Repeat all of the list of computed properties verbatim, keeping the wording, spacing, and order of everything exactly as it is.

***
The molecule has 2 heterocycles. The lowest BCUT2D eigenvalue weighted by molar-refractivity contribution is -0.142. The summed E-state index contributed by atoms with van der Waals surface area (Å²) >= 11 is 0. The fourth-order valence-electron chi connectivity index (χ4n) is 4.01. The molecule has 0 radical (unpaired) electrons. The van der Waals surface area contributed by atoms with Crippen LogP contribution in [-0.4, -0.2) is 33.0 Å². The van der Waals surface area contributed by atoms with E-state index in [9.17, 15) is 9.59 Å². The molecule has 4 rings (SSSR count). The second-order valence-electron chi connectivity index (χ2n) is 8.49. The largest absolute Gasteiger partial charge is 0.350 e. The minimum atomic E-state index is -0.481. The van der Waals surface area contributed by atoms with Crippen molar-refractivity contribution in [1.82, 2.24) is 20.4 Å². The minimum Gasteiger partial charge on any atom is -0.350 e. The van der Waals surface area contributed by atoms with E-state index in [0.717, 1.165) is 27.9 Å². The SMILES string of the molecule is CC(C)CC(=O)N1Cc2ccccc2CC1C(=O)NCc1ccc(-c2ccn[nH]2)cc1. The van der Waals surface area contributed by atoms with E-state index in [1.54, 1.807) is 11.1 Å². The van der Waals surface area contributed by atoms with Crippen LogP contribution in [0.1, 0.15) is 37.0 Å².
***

The molecule has 2 heterocycles. The lowest BCUT2D eigenvalue weighted by molar-refractivity contribution is -0.142. The summed E-state index contributed by atoms with van der Waals surface area (Å²) >= 11 is 0. The fourth-order valence-electron chi connectivity index (χ4n) is 4.01. The molecule has 0 radical (unpaired) electrons. The van der Waals surface area contributed by atoms with Crippen LogP contribution in [-0.4, -0.2) is 33.0 Å². The van der Waals surface area contributed by atoms with E-state index in [9.17, 15) is 9.59 Å². The molecule has 4 rings (SSSR count). The second-order valence-electron chi connectivity index (χ2n) is 8.49. The largest absolute Gasteiger partial charge is 0.350 e. The minimum atomic E-state index is -0.481. The van der Waals surface area contributed by atoms with Crippen molar-refractivity contribution in [1.82, 2.24) is 20.4 Å². The minimum Gasteiger partial charge on any atom is -0.350 e. The van der Waals surface area contributed by atoms with E-state index in [0.717, 1.165) is 27.9 Å². The SMILES string of the molecule is CC(C)CC(=O)N1Cc2ccccc2CC1C(=O)NCc1ccc(-c2ccn[nH]2)cc1. The van der Waals surface area contributed by atoms with E-state index in [1.54, 1.807) is 11.1 Å². The van der Waals surface area contributed by atoms with Crippen LogP contribution in [0.1, 0.15) is 37.0 Å².